sulabh swatchh bharat

Monday, 11-December-2017

WHY IT TAKES YOU AND AN ELEPHANT THE SAME TIME

New parenthood got fluid dynamics experts thinking about what ends in the diaper and they headed to the zoo and lab to come up with a physics story of defecation

The ancient Chinese practiced copromancy, the diagnosis of health based on the shape, size and texture of faeces. So did the Egyptians, the Greeks and nearly every ancient culture. Even today, your doctor may ask when you last had a bowel movement and to describe it in exquisite detail.  
Sure, it’s uncomfortable to talk about. But that’s where science comes in, because what we don’t like to discuss can still cause harm. Irritable bowel syndrome, inflammatory bowel disease, gastrointestinal infections and other poop-related ailments cost Americans billions of dollars annually.
But trying to stem these problems was not our main motivation for trying to figure out some of the physics of defecation. It was something else, much more sinister.

From personal observation, into the lab
When parenthood hits, it hits hard. One of us is a working dad who survived by learning a new set of skills, one of which was faecal analysis. Years of diaper changes and then potty training turned me from a poo-analysis novice to a wizened connoisseur. My life passes by in a series of images: hard faeces pellets like peas to long faeces like a smooth snake to a puddle of brown water.
Unlike the ancients, we didn’t believe that we could predict the future from children’s stool. But we did think it was worth trying to understand where all these shapes come from. Having a laboratory to answer questions about the everyday world is one of the distinct pleasures of being a scientist.
As fluid dynamicists, we joined forces with colorectal surgeon Daniel Chu, and two stalwart undergraduates, Candice Kaminski and Morgan LaMarca, who filmed defecation and hand-picked faeces from 34 mammalian species at Zoo Atlanta in order to measure their density and viscosity.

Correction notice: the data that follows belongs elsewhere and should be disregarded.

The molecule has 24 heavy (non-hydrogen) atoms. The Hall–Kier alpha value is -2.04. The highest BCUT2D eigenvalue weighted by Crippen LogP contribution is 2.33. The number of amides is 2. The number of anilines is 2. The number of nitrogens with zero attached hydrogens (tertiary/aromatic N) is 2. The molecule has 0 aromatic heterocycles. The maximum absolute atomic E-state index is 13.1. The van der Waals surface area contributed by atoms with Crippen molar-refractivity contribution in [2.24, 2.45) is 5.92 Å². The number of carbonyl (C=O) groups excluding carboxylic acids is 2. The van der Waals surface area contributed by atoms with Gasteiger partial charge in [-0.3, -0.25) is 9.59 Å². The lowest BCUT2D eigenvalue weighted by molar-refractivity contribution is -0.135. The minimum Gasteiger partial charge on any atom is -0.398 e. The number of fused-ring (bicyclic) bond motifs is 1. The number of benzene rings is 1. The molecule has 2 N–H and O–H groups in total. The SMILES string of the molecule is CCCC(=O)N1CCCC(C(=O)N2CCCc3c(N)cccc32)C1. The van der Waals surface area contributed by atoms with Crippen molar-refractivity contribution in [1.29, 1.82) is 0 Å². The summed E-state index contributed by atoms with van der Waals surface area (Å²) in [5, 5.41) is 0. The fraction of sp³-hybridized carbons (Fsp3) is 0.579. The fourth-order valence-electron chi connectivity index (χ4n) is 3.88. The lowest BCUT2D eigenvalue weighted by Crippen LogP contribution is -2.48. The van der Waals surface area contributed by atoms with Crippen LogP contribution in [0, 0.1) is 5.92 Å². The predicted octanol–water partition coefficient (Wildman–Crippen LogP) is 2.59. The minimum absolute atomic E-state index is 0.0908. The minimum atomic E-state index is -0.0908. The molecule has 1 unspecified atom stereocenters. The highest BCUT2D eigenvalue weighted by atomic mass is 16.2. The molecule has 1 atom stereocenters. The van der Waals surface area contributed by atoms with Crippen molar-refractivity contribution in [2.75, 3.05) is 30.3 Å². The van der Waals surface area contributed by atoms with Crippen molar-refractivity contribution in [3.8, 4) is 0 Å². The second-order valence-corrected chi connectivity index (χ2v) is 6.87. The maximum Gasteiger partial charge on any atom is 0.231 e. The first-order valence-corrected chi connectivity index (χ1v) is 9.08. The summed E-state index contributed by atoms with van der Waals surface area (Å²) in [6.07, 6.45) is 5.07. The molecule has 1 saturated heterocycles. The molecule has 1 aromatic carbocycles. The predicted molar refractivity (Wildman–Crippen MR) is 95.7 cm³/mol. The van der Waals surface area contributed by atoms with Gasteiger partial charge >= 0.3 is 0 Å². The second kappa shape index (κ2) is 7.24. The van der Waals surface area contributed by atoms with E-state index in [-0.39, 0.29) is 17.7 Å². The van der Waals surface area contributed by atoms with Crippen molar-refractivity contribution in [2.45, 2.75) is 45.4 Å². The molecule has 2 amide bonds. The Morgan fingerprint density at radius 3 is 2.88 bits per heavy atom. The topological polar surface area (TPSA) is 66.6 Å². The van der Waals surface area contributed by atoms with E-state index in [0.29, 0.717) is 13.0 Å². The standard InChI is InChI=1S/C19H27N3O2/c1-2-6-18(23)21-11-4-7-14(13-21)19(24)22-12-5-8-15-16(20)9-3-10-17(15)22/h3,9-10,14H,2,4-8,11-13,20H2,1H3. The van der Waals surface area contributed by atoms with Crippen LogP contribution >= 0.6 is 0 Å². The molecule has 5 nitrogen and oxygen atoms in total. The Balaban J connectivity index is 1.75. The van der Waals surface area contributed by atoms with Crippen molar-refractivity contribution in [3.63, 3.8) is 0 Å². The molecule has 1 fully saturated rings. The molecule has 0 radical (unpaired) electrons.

We learned that most elephants and other herbivores create “floaters” while most tigers and other carnivores create “sinkers.” Inadvertently, we also ranked faeces from most to least smelly, starting with tiger and rhino and going all the way to the panda. The zoo’s variety of animals provided us with a range of faecal sizes and shapes that served as independent pieces of evidence to validate our mathematical model of the duration of defecation.
We also placed the faeces in a device called a “rheometer,” a precision blender that can measure the properties of liquid-like and solid-like materials such as chocolate and shampoo. Our lab shares two rheometers with Georgia Tech physicist Alberto Fernandez-Nieves. We have since categorised the rheometers as the “clean rheometer” and the “David Hu rheometer” – which has seen its fair share of frog saliva, mucus and faeces.

The secret to the speed
What else did we learn? Bigger animals have longer faeces. And bigger animals also defecate at higher speed. For instance, an elephant defecates at a speed of six centimeters per second, nearly six times as fast as a dog. The speed of defecation for humans is in between: two centimeters per second.
The relationship between body mass M and defecation time. Symbols represent experimental measurements; dashed line represents best fit to the data; solid line represents the theoretical prediction.Credit: Patricia Yang. CC BY-ND.
Together, this meant that defecation duration is constant across many animal species – around 12 seconds (plus or minus seven seconds) – even though the volume varies greatly. Assuming a bell curve distribution, 66% of animals take between five and 19 seconds to defecate. It’s a surprisingly small range, given that elephant faeces have a volume of 20 litres, nearly a thousand times more than a dog’s, at ten millilitres. How can big animals defecate at such high speed?
The answer, we found, was in the properties of an ultra-thin layer of mucus lining the walls of the large intestine. The mucus layer is as thin as human hair, so thin that we could measure it only by weighing faeces as the mucus evaporated. Despite being thin, the mucus is very slippery, more than 100 times less viscous than faeces.
During defecation, faeces moves like a solid plug. Therefore, in ideal conditions, the combined length and diameter of faeces is simply determined by the shape of one’s rectum and large intestine. One of the big findings of our study was that faeces extend halfway up the length of the colon from the rectum.

A unified theory of pooping
Putting the length of faeces together with the properties of mucus, we now have a cohesive physics story for how defecation happens. Bigger animals have longer faeces, but also thicker mucus, enabling them to achieve high speeds with the same pressure. Without this mucus layer, defecation might not be possible. Alterations in mucus can contribute to several ailments, including chronic constipation and even infections by bacteria such as C. difficile in the gastrointestinal tract.
Beyond simply following our scientific curiosity, our measurements of faeces have also had some practical applications. Our defecation data helped us design an adult diaper for astronauts. Astronauts want to stay in space suits for seven days, but are limited by their diapers.
Taking advantage of the viscosity of faeces, we designed a diaper that segregates the faeces away from direct contact with skin. It was a semifinalist in the NASA Space Poop Challenge earlier this year.
It just shows that physics and mathematics can be used everywhere, even in your toilet bowl.